Peanuts and Peanut Butter
Just so we’re clear, peanuts are legumes, not nuts, and they provide an impressive nutrient powerhouse—in fact, peanuts have more than 30 essential nutrients and phytonutrients. They are a good source of vitamin E, which is known to have antioxidant properties and to boost immune function, and folate, widely known for its role in reducing the risk of certain serious birth defects, such as spina bifida. They also contain niacin, which helps reduce high cholesterol, as well as magnesium, which relaxes muscles and increases metabolism. Plus, they’re low in sodium and, like any plant-based food, naturally cholesterol and trans fat-free.
Just 2 tablespoons of peanut butter have 7 grams of protein. Protein helps keep you feeling full longer. Peanut butter also contains high amounts of arginine (an amino acid that can improve blood flow) and flavonoids (a type of antioxidant that reduces inflammation and protects against cell damage). It takes 1 pound of peanuts to make 2 cups of ground peanuts, which equals 1 cup of peanut butter. Make sure to get peanut butter that is JUST ground peanuts, nothing else. Smucker's Chunky Natural Peanut Butter is a commercial product that uses only ground peanuts. Also, you might want to try freshly ground almond butter, which is 180 calories for 2 tablespoons.
Nutritional Information: 2 tablespoons: 200 calories, 16 g fat, 6 g carbs, 2 g fiber, 7 g protein
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Why: They're nutrient-dense and packed with antioxidants, vitamins B6, C and E, as well as folate and potassium (60 percent more potassium per ounce than bananas), and they're a great source of monounsaturated fat, which studies have shown to reduce serum cholesterol levels when used in place of saturated fats.
Keep avocados and guacamole in your diet, but avoid the fried tortilla chips and other unhealthy foods that tag along. Serve it in small dishes for portion control, and have it with baked, low-fat chips. Also, you can use avocado slices to replace other high-calorie foods that contain saturated fat, such as whole-fat cheese, which has 100 calories per ounce.
Nutritional Information: 1 avocado, 201 grams or 7 ounces: 322 calories, 29.5 g fat, 17.15 g carbs, 13.5 g fiber
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In terms of the antioxidants contained in dried fruit, research published in the Journal of the American College of Nutrition reported that dried figs and dried plums (prunes) have the best nutrient score. Additionally, the researchers concluded, "Dried fruits have a greater nutrient density, greater fiber content, increased shelf life, and significantly greater phenol antioxidant content compared to fresh fruits. The quality of the antioxidants in the processed dried fruit is the same as in the corresponding fresh fruit.” However, vitamin C, which is present in many fresh fruits, is destroyed by heat in the drying process.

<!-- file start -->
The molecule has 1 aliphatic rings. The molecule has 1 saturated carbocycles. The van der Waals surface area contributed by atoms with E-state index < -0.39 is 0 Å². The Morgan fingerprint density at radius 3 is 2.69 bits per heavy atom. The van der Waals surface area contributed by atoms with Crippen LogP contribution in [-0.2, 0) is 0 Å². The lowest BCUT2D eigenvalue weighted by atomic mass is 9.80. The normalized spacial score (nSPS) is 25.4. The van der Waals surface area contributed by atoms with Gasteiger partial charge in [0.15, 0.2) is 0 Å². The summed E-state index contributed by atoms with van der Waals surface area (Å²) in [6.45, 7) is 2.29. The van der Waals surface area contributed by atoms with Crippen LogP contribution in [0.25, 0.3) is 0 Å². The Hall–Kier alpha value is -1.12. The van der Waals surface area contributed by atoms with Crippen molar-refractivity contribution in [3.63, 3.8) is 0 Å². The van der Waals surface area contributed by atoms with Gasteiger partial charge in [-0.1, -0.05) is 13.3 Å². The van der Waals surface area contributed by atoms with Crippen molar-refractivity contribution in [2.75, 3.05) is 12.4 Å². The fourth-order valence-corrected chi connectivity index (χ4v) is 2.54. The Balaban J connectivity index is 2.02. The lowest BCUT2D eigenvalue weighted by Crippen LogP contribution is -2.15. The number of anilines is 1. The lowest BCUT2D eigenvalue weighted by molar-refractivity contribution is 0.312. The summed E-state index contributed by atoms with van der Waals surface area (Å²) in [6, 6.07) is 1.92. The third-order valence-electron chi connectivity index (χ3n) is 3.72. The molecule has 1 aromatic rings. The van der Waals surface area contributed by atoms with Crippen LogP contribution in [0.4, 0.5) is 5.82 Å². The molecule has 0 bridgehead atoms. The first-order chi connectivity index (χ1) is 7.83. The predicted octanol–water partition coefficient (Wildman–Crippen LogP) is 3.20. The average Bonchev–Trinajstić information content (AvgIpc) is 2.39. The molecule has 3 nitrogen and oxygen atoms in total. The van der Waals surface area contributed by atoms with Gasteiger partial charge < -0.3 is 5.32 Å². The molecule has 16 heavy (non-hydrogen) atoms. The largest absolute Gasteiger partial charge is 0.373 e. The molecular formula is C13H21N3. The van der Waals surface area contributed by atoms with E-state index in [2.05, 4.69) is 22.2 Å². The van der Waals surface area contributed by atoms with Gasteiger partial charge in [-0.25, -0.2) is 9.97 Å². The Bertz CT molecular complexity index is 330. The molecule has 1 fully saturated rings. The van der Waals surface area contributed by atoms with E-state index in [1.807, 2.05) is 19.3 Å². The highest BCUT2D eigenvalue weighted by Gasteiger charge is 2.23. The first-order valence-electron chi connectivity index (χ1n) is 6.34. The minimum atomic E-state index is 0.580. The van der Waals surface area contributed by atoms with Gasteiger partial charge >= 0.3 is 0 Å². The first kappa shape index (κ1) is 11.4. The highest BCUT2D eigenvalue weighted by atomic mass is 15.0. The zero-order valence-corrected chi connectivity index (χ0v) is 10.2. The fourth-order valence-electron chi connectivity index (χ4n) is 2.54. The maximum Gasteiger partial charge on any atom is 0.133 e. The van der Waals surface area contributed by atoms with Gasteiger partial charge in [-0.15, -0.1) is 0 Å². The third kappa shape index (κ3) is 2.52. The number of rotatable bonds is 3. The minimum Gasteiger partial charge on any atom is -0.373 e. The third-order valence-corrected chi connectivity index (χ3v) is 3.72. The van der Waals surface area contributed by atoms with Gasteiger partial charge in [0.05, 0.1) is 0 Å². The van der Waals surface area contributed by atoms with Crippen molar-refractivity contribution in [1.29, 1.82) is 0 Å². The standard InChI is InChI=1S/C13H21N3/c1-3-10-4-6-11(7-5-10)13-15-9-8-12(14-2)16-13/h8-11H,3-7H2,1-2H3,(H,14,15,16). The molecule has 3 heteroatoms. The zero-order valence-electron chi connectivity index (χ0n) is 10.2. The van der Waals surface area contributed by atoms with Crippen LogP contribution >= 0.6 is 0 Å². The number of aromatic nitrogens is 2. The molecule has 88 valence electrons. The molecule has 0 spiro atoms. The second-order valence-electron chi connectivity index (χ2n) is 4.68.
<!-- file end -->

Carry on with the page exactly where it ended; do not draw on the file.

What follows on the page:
Dried fruit is high in fiber and carbohydrates and low in fat. It has significant antioxidant value; however, because it's dried, its nutrients are very concentrated, and so are its calories.
Fresh, raw (1 medium), 72 calories, 3.3 g fiber
Dried: (25 pieces/slices/1/3 cup), 110 calories, 3 g fiber
Fresh, raw (3 apricots), 50 calories, 2.1 g fiber
Dried: (6 pieces), 90 calories, 3 g fiber
Fresh, raw (1 medium), 105 calories, 3.1 g fiber
Banana chips: (1 ounce/22 chips), 147 calories, 2.2 g fiber
Fresh, raw (75 berries), 58 calories, 2.4 g fiber
Dried blueberries, sweetened 1/4 cup/75 berries), 150 calories, 4 g fiber
Fresh, raw, (27 cherries), 116 calories, 3.9 g fiber
Dried: (1/3 cup/27 cherries), 160 calories, 1.5 g fiber
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Fresh, raw: (1 cup), 62 calories, 0.8 g fiber
Dried raisins (1 small box/1.5 ounces), 129 calories, 1.6 g fiber
Fresh, raw (1 cup sliced), 107 calories, 3 g fiber
Dried, unsweetened (6 slices), 106 calories, 1 g fiber
Fresh, raw (1 large), 148 calories, 6.8 g fiber
Dried (2 spears/1.5 ounces), 140 calories, 1 g fiber
Fresh, raw (1 medium), 58 calories, 2.2 g fiber
Dried (1 ounce), 140 calories, 1 g fiber
Fresh, raw (½ -inch-thick slice/ring), 40 calories, 1.2 g fiber
Dried (1 ring), 70 calories, 1 g fiber
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The Food and Drug Administration has granted olive oil a qualified health claim. Manufacturers are now allowed to state on the label that: "Limited and not conclusive scientific evidence suggests that eating about 2 tablespoons (23 grams) of olive oil daily may reduce the risk of coronary heart disease due to the monounsaturated fat in olive oil."
The allowable claim goes on to say that: "To achieve this possible benefit, olive oil is to replace a similar amount of saturated fat and not increase the total number of calories you eat in a day." Why? Because oil has about 120 calories per tablespoon. So, if you don't use it as a replacement, you could put on about 25 pounds in a year by following only the first part of the advice. Oh, and keep in mind that "light" olive oil does not have fewer calories – it’s just lighter in color.
Nutritional Information: 1 tablespoon: 119 calories, 0 g carbs, 13.5 g fat, 0 g protein
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